Persepolis (Book Review)

Comments 3 Standard

Persepolis is a graphic novel detailing Marjane Satraphi’s childhood experiences in Iran during the Islamic Revolution. In the story, we follow Marjane from the ages of eight to fourteen, seeing events through her perspective. Marjane is a well informed child, raised by parents who are educated in regards to government. For this, Marjane is a forward thinker, as well.

Though it is told from a child’s perspective, many serious issues of the Islamic Revolution are addressed. We see how the government dealt with protesting and what happened to those brave enough to stand up for their rights. We are also given insight as to why many families did not flee the country at the beginning of the revolution.

I enjoyed this story because I learned to expand my thinking of not only Iran, but of its people. The novel revealed the vast population of educated individuals who were against the revolution that took over the nation. I loved how the bits of humor didn’t overshadow the seriousness of the events that took place. It was an honest retelling of a child’s POV of such large, sudden changes. I would recommend this novel to just about anyone.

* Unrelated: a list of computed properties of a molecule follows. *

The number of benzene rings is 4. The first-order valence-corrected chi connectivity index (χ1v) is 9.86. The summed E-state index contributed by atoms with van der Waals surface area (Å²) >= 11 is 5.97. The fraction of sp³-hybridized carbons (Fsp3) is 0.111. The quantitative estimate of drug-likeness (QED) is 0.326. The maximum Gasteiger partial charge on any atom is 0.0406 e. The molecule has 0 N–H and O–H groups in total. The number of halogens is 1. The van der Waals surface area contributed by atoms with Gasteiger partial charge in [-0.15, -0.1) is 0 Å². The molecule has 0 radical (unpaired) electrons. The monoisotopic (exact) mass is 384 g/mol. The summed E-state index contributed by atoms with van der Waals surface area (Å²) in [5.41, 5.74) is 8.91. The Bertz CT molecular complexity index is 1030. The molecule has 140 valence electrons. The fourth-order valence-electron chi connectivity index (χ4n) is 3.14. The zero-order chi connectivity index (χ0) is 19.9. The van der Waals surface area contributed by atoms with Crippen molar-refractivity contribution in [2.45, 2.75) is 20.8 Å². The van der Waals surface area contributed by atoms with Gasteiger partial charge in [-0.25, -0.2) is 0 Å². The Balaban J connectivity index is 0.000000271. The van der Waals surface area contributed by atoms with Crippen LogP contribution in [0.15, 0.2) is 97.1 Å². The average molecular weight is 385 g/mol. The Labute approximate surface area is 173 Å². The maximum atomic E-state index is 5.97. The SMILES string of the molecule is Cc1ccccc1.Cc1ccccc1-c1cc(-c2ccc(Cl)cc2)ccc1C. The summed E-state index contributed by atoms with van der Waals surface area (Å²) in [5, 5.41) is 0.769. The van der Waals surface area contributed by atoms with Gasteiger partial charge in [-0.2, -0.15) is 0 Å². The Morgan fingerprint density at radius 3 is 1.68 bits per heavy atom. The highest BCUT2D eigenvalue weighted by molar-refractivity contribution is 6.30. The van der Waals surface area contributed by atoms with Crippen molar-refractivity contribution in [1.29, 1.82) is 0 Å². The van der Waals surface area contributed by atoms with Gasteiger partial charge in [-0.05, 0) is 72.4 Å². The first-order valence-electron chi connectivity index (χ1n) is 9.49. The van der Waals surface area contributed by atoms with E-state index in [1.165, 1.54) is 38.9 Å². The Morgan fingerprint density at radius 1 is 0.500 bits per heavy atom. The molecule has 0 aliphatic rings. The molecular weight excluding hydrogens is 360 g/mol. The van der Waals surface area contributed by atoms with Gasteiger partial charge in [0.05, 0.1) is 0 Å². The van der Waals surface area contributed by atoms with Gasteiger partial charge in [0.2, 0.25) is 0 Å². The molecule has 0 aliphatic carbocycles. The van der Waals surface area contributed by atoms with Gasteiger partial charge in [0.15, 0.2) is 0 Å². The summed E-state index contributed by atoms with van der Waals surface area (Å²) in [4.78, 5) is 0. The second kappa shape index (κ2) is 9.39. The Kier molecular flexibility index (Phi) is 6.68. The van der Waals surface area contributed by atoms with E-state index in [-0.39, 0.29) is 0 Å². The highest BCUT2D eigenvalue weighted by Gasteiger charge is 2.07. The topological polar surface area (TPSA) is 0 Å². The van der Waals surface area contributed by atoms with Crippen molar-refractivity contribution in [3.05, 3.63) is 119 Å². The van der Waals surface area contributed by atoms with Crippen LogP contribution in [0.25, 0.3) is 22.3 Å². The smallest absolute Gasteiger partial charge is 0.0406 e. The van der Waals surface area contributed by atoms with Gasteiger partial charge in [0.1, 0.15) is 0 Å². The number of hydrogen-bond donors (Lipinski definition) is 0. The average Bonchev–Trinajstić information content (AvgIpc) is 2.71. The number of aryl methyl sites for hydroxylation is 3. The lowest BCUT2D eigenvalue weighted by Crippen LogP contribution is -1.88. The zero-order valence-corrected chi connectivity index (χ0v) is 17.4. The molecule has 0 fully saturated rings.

Advertisements

3 thoughts on “Persepolis (Book Review)

  1. Pingback: Trips to the Library | Rae's Reads and Reviews

  2. Persepolis is SO good!! I have recommended this title to so many people, especially people who are sorta interested in graphic novels but don’t know where to start.

    Liked by 1 person

    • I had heard about it through my English class and I decided to pick it up when I saw it in one of those Little Free Libraries. I’m glad I did! It’s great for showing people that graphic novels can deal with serious issues while still being visually enjoyable.

      Like

Leave a Reply to Redhead Cancel reply

Fill in your details below or click an icon to log in:

WordPress.com Logo

You are commenting using your WordPress.com account. Log Out /  Change )

Google photo

You are commenting using your Google account. Log Out /  Change )

Twitter picture

You are commenting using your Twitter account. Log Out /  Change )

Facebook photo

You are commenting using your Facebook account. Log Out /  Change )

Connecting to %s